You can, if you wish, watch giant underwater – and bright pink – woodlice eat an alligator. The ‘gator is already dead of course, but we’d still not recommend watching immediately after lunch:
A gross, yet fascinating new video shows a troop of deep-sea bugs chowing down on the carcass of an alligator, which researchers from Louisiana Universities Marine Consortium (LUMCON) dropped two kilometres (1.2 miles) deep in the Gulf of Mexico. Within 24 hours, the giant invertebrates had somehow sniffed out the rare meal, gorging themselves to the point where they basically became “immobile” or “stupefied”, at times nosediving into the ground. “I was surprised there were already giant isopods all over it,” Craig McCLain from the LUMCON team explains in the video. “I thought it would take a while for them to get the chemical cues that would allow them to sort of locate a food fall like an alligator.” It sounds absurd, and it looks, if possible, even more so. The pink football-sized roaches are called giant isopods (Bathynomus giganteus), and some groups are thought to have an ancient origin in the deep sea, going back 200 or 300 million years.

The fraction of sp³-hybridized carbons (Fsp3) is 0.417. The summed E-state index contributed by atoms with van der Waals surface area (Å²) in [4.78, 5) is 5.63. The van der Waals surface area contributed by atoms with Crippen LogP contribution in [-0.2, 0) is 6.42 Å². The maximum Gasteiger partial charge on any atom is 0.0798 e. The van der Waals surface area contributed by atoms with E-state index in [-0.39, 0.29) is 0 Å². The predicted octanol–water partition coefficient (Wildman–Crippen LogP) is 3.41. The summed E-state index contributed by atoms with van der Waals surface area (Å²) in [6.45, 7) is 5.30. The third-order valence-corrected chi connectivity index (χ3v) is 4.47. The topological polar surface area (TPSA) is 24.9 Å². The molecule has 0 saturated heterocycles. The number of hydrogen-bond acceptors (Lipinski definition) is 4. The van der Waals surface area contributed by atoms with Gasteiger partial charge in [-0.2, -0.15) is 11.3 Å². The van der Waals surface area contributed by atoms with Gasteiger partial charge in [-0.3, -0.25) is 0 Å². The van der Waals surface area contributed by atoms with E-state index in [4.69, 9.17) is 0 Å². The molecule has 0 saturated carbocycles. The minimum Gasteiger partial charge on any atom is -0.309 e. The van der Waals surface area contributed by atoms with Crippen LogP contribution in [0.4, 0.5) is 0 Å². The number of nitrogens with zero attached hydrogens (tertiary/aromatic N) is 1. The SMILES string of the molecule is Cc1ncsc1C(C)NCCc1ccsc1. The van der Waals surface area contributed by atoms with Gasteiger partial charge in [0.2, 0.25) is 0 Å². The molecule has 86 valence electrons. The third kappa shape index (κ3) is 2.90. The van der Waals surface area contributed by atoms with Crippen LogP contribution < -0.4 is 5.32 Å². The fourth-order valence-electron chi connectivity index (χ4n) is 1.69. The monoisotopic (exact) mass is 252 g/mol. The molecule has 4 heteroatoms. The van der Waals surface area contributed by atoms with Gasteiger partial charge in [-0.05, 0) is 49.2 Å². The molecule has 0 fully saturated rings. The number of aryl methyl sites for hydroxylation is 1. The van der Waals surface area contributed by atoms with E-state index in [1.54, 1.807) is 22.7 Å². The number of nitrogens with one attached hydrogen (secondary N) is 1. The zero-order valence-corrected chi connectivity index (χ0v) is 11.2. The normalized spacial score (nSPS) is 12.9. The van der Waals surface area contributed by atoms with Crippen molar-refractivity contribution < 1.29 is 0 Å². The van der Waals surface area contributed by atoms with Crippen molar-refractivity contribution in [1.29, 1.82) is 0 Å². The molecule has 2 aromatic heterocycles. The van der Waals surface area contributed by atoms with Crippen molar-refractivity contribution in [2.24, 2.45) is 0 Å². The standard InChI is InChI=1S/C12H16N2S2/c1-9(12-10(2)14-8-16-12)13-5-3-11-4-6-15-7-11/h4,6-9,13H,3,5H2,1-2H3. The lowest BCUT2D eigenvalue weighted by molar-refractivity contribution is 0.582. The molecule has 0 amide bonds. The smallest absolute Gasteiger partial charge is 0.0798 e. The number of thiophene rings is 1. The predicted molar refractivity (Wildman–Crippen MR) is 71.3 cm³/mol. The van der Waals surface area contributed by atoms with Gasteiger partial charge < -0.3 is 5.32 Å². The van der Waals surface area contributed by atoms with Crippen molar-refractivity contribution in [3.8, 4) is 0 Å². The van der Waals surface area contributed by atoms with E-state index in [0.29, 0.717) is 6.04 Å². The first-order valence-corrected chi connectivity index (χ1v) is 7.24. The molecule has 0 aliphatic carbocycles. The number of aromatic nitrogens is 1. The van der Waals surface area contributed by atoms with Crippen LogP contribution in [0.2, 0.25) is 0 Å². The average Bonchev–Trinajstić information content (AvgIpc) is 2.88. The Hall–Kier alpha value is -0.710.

All we need for a proper nightmare here is Cthulu turning up to direct his minions in their eating habits….